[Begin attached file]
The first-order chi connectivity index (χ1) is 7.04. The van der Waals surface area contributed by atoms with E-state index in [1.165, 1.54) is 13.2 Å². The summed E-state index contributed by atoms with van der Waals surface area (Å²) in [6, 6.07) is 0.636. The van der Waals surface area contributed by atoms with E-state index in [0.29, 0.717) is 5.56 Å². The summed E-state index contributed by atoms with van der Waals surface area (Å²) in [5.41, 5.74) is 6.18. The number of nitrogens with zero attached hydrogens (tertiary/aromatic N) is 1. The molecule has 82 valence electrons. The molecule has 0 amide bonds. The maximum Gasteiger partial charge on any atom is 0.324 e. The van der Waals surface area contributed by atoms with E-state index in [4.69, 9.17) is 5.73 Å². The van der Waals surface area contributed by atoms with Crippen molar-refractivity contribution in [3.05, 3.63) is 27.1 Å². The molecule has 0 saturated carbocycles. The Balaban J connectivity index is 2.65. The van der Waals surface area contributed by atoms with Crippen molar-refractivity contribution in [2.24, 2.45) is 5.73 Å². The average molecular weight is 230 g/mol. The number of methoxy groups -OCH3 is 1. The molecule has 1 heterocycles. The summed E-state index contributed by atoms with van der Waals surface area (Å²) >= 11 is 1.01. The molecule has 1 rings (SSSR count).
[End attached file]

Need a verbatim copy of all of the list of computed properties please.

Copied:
The first-order chi connectivity index (χ1) is 7.04. The van der Waals surface area contributed by atoms with E-state index in [1.165, 1.54) is 13.2 Å². The summed E-state index contributed by atoms with van der Waals surface area (Å²) in [6, 6.07) is 0.636. The van der Waals surface area contributed by atoms with E-state index in [0.29, 0.717) is 5.56 Å². The summed E-state index contributed by atoms with van der Waals surface area (Å²) in [5.41, 5.74) is 6.18. The number of nitrogens with zero attached hydrogens (tertiary/aromatic N) is 1. The molecule has 82 valence electrons. The molecule has 0 amide bonds. The maximum Gasteiger partial charge on any atom is 0.324 e. The van der Waals surface area contributed by atoms with E-state index in [4.69, 9.17) is 5.73 Å². The van der Waals surface area contributed by atoms with Crippen molar-refractivity contribution in [3.05, 3.63) is 27.1 Å². The molecule has 0 saturated carbocycles. The Balaban J connectivity index is 2.65. The van der Waals surface area contributed by atoms with Crippen molar-refractivity contribution in [2.24, 2.45) is 5.73 Å². The average molecular weight is 230 g/mol. The number of methoxy groups -OCH3 is 1. The molecule has 1 heterocycles. The summed E-state index contributed by atoms with van der Waals surface area (Å²) >= 11 is 1.01. The molecule has 1 rings (SSSR count).